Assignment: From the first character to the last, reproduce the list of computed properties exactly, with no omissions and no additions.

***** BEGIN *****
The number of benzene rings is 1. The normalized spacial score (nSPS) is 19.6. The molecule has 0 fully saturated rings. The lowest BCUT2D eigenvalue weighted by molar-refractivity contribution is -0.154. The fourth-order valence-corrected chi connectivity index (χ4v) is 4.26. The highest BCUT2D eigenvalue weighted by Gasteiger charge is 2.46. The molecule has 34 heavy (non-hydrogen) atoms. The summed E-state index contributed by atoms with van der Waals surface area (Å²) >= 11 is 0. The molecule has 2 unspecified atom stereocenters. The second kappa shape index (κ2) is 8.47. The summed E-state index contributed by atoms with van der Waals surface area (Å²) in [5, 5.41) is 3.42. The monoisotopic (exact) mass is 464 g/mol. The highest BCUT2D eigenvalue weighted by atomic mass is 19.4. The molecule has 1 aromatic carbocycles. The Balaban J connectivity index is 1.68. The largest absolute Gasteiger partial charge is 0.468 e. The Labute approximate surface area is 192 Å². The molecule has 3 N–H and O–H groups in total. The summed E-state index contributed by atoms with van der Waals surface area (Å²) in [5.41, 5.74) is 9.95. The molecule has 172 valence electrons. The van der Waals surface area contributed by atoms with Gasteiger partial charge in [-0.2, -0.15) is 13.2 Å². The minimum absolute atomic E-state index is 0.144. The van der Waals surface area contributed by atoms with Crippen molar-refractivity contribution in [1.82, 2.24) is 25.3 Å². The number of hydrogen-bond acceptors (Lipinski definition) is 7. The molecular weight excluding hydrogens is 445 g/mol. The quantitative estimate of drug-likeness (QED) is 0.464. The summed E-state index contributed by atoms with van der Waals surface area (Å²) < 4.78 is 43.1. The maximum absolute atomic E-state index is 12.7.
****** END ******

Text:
The number of benzene rings is 1. The normalized spacial score (nSPS) is 19.6. The molecule has 0 fully saturated rings. The lowest BCUT2D eigenvalue weighted by molar-refractivity contribution is -0.154. The fourth-order valence-corrected chi connectivity index (χ4v) is 4.26. The highest BCUT2D eigenvalue weighted by Gasteiger charge is 2.46. The molecule has 34 heavy (non-hydrogen) atoms. The summed E-state index contributed by atoms with van der Waals surface area (Å²) >= 11 is 0. The molecule has 2 unspecified atom stereocenters. The second kappa shape index (κ2) is 8.47. The summed E-state index contributed by atoms with van der Waals surface area (Å²) in [5, 5.41) is 3.42. The monoisotopic (exact) mass is 464 g/mol. The highest BCUT2D eigenvalue weighted by atomic mass is 19.4. The molecule has 1 aromatic carbocycles. The Balaban J connectivity index is 1.68. The largest absolute Gasteiger partial charge is 0.468 e. The Labute approximate surface area is 192 Å². The molecule has 3 N–H and O–H groups in total. The summed E-state index contributed by atoms with van der Waals surface area (Å²) in [5.41, 5.74) is 9.95. The molecule has 172 valence electrons. The van der Waals surface area contributed by atoms with Gasteiger partial charge in [-0.2, -0.15) is 13.2 Å². The minimum absolute atomic E-state index is 0.144. The van der Waals surface area contributed by atoms with Crippen molar-refractivity contribution in [1.82, 2.24) is 25.3 Å². The number of hydrogen-bond acceptors (Lipinski definition) is 7. The molecular weight excluding hydrogens is 445 g/mol. The quantitative estimate of drug-likeness (QED) is 0.464. The summed E-state index contributed by atoms with van der Waals surface area (Å²) < 4.78 is 43.1. The maximum absolute atomic E-state index is 12.7.